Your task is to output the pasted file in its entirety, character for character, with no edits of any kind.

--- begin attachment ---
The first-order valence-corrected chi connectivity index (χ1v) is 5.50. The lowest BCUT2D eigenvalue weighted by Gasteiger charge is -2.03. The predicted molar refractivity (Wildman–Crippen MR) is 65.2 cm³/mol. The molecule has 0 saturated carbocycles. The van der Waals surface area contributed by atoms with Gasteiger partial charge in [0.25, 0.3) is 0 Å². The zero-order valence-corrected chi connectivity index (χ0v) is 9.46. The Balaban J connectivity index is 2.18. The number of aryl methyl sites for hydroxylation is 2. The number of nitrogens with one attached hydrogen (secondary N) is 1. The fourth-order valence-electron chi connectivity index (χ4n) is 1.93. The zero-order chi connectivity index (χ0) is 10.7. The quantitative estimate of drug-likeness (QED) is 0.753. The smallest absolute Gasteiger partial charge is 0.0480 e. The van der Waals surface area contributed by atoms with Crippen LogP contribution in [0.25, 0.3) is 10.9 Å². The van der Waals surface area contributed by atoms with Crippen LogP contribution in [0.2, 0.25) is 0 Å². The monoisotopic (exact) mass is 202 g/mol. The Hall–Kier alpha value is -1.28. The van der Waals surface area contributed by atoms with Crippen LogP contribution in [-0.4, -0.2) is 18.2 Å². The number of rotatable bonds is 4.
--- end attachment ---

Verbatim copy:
The first-order valence-corrected chi connectivity index (χ1v) is 5.50. The lowest BCUT2D eigenvalue weighted by Gasteiger charge is -2.03. The predicted molar refractivity (Wildman–Crippen MR) is 65.2 cm³/mol. The molecule has 0 saturated carbocycles. The van der Waals surface area contributed by atoms with Gasteiger partial charge in [0.25, 0.3) is 0 Å². The zero-order valence-corrected chi connectivity index (χ0v) is 9.46. The Balaban J connectivity index is 2.18. The number of aryl methyl sites for hydroxylation is 2. The number of nitrogens with one attached hydrogen (secondary N) is 1. The fourth-order valence-electron chi connectivity index (χ4n) is 1.93. The zero-order chi connectivity index (χ0) is 10.7. The quantitative estimate of drug-likeness (QED) is 0.753. The smallest absolute Gasteiger partial charge is 0.0480 e. The van der Waals surface area contributed by atoms with Crippen LogP contribution in [0.25, 0.3) is 10.9 Å². The van der Waals surface area contributed by atoms with Crippen LogP contribution in [0.2, 0.25) is 0 Å². The monoisotopic (exact) mass is 202 g/mol. The Hall–Kier alpha value is -1.28. The van der Waals surface area contributed by atoms with Crippen LogP contribution in [-0.4, -0.2) is 18.2 Å². The number of rotatable bonds is 4.